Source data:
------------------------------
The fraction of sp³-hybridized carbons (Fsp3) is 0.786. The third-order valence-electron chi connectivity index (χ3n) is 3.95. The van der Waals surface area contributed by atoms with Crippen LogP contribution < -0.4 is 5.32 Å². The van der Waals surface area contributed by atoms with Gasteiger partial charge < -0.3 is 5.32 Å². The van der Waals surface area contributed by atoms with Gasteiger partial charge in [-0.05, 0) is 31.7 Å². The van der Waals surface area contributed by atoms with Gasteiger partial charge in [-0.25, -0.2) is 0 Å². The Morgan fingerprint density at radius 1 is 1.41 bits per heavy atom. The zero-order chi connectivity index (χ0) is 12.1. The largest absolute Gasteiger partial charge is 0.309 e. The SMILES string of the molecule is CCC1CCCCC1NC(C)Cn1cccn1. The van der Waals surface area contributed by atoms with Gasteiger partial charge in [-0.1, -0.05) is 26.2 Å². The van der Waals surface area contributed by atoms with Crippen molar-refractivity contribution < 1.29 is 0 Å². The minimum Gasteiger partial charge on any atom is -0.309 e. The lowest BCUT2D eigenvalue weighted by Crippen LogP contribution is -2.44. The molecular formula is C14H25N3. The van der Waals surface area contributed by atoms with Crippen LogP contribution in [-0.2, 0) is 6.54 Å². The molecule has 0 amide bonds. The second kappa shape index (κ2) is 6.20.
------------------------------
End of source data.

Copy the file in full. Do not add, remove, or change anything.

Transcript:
The fraction of sp³-hybridized carbons (Fsp3) is 0.786. The third-order valence-electron chi connectivity index (χ3n) is 3.95. The van der Waals surface area contributed by atoms with Crippen LogP contribution < -0.4 is 5.32 Å². The van der Waals surface area contributed by atoms with Gasteiger partial charge < -0.3 is 5.32 Å². The van der Waals surface area contributed by atoms with Gasteiger partial charge in [-0.05, 0) is 31.7 Å². The van der Waals surface area contributed by atoms with Gasteiger partial charge in [-0.25, -0.2) is 0 Å². The Morgan fingerprint density at radius 1 is 1.41 bits per heavy atom. The zero-order chi connectivity index (χ0) is 12.1. The largest absolute Gasteiger partial charge is 0.309 e. The SMILES string of the molecule is CCC1CCCCC1NC(C)Cn1cccn1. The van der Waals surface area contributed by atoms with Gasteiger partial charge in [-0.1, -0.05) is 26.2 Å². The van der Waals surface area contributed by atoms with Crippen molar-refractivity contribution < 1.29 is 0 Å². The minimum Gasteiger partial charge on any atom is -0.309 e. The lowest BCUT2D eigenvalue weighted by Crippen LogP contribution is -2.44. The molecular formula is C14H25N3. The van der Waals surface area contributed by atoms with Crippen LogP contribution in [-0.2, 0) is 6.54 Å². The molecule has 0 amide bonds. The second kappa shape index (κ2) is 6.20.